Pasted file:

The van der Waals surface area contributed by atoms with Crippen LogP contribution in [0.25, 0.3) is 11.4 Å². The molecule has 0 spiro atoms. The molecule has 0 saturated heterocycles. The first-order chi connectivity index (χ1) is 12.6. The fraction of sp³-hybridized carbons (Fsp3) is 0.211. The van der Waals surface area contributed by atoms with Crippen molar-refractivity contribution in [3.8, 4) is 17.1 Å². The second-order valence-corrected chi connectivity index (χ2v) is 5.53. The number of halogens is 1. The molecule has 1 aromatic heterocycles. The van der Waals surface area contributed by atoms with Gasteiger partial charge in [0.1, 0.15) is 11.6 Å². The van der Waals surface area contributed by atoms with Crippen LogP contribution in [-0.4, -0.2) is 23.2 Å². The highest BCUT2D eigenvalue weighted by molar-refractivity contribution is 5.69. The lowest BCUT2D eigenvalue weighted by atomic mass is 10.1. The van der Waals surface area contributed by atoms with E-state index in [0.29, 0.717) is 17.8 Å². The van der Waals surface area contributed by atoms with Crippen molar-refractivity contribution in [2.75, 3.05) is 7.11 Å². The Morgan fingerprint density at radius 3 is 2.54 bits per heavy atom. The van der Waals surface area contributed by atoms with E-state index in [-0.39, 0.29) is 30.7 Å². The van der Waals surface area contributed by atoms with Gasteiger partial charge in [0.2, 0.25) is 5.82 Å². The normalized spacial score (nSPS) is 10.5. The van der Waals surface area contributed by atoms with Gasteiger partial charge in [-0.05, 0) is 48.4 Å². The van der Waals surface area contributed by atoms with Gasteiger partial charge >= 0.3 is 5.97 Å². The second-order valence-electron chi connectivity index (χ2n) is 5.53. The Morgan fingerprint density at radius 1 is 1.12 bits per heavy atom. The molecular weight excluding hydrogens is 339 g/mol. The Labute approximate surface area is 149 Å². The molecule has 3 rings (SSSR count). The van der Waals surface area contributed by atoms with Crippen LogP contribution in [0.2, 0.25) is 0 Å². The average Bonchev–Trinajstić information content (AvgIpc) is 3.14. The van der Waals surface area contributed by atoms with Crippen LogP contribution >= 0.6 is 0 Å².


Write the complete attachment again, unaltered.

The van der Waals surface area contributed by atoms with Crippen LogP contribution in [0.25, 0.3) is 11.4 Å². The molecule has 0 spiro atoms. The molecule has 0 saturated heterocycles. The first-order chi connectivity index (χ1) is 12.6. The fraction of sp³-hybridized carbons (Fsp3) is 0.211. The van der Waals surface area contributed by atoms with Crippen molar-refractivity contribution in [3.8, 4) is 17.1 Å². The second-order valence-corrected chi connectivity index (χ2v) is 5.53. The number of halogens is 1. The molecule has 1 aromatic heterocycles. The van der Waals surface area contributed by atoms with Gasteiger partial charge in [0.1, 0.15) is 11.6 Å². The van der Waals surface area contributed by atoms with Crippen LogP contribution in [-0.4, -0.2) is 23.2 Å². The highest BCUT2D eigenvalue weighted by molar-refractivity contribution is 5.69. The lowest BCUT2D eigenvalue weighted by atomic mass is 10.1. The van der Waals surface area contributed by atoms with E-state index in [0.29, 0.717) is 17.8 Å². The van der Waals surface area contributed by atoms with Crippen molar-refractivity contribution in [2.75, 3.05) is 7.11 Å². The Morgan fingerprint density at radius 3 is 2.54 bits per heavy atom. The van der Waals surface area contributed by atoms with E-state index in [-0.39, 0.29) is 30.7 Å². The van der Waals surface area contributed by atoms with Gasteiger partial charge in [0.2, 0.25) is 5.82 Å². The normalized spacial score (nSPS) is 10.5. The van der Waals surface area contributed by atoms with Gasteiger partial charge in [-0.05, 0) is 48.4 Å². The van der Waals surface area contributed by atoms with Gasteiger partial charge >= 0.3 is 5.97 Å². The second-order valence-electron chi connectivity index (χ2n) is 5.53. The Morgan fingerprint density at radius 1 is 1.12 bits per heavy atom. The molecular weight excluding hydrogens is 339 g/mol. The Labute approximate surface area is 149 Å². The molecule has 3 rings (SSSR count). The van der Waals surface area contributed by atoms with Crippen LogP contribution in [0.2, 0.25) is 0 Å². The average Bonchev–Trinajstić information content (AvgIpc) is 3.14. The van der Waals surface area contributed by atoms with Crippen LogP contribution >= 0.6 is 0 Å².